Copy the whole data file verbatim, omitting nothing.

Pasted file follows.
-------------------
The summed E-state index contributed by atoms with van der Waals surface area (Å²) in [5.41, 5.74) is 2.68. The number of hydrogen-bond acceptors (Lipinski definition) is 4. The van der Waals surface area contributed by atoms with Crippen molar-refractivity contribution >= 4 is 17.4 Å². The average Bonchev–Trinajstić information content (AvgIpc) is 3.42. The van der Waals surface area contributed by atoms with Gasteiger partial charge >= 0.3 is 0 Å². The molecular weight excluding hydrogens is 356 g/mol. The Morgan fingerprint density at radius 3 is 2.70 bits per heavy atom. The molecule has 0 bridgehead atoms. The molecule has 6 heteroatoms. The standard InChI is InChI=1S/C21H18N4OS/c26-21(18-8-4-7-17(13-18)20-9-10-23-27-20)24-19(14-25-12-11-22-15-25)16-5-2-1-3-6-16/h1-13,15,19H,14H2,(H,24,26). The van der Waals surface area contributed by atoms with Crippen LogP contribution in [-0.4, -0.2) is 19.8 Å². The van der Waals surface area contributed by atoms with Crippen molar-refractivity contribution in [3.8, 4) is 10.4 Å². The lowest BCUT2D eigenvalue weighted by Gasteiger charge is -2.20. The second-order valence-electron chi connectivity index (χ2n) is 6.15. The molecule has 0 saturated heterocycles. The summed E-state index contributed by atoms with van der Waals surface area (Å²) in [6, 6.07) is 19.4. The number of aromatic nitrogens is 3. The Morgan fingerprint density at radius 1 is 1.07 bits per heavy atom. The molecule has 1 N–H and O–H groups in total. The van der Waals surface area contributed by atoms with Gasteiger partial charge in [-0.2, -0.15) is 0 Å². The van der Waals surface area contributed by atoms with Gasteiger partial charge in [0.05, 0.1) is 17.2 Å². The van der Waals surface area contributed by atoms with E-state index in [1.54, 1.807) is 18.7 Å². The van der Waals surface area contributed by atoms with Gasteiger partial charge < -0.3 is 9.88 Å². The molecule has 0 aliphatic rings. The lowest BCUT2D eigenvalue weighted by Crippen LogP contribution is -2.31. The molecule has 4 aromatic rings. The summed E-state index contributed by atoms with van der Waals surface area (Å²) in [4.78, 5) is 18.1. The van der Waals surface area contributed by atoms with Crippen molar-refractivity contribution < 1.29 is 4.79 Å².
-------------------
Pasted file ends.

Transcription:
The summed E-state index contributed by atoms with van der Waals surface area (Å²) in [5.41, 5.74) is 2.68. The number of hydrogen-bond acceptors (Lipinski definition) is 4. The van der Waals surface area contributed by atoms with Crippen molar-refractivity contribution >= 4 is 17.4 Å². The average Bonchev–Trinajstić information content (AvgIpc) is 3.42. The van der Waals surface area contributed by atoms with Gasteiger partial charge >= 0.3 is 0 Å². The molecular weight excluding hydrogens is 356 g/mol. The Morgan fingerprint density at radius 3 is 2.70 bits per heavy atom. The molecule has 0 bridgehead atoms. The molecule has 6 heteroatoms. The standard InChI is InChI=1S/C21H18N4OS/c26-21(18-8-4-7-17(13-18)20-9-10-23-27-20)24-19(14-25-12-11-22-15-25)16-5-2-1-3-6-16/h1-13,15,19H,14H2,(H,24,26). The van der Waals surface area contributed by atoms with Crippen LogP contribution in [-0.4, -0.2) is 19.8 Å². The van der Waals surface area contributed by atoms with Crippen molar-refractivity contribution in [3.8, 4) is 10.4 Å². The lowest BCUT2D eigenvalue weighted by Gasteiger charge is -2.20. The second-order valence-electron chi connectivity index (χ2n) is 6.15. The molecule has 0 saturated heterocycles. The summed E-state index contributed by atoms with van der Waals surface area (Å²) in [6, 6.07) is 19.4. The number of aromatic nitrogens is 3. The Morgan fingerprint density at radius 1 is 1.07 bits per heavy atom. The molecule has 1 N–H and O–H groups in total. The van der Waals surface area contributed by atoms with Gasteiger partial charge in [-0.2, -0.15) is 0 Å². The van der Waals surface area contributed by atoms with Gasteiger partial charge in [0.05, 0.1) is 17.2 Å². The van der Waals surface area contributed by atoms with E-state index in [1.54, 1.807) is 18.7 Å². The van der Waals surface area contributed by atoms with Gasteiger partial charge < -0.3 is 9.88 Å². The molecule has 0 aliphatic rings. The lowest BCUT2D eigenvalue weighted by Crippen LogP contribution is -2.31. The molecule has 4 aromatic rings. The summed E-state index contributed by atoms with van der Waals surface area (Å²) in [4.78, 5) is 18.1. The van der Waals surface area contributed by atoms with Crippen molar-refractivity contribution < 1.29 is 4.79 Å².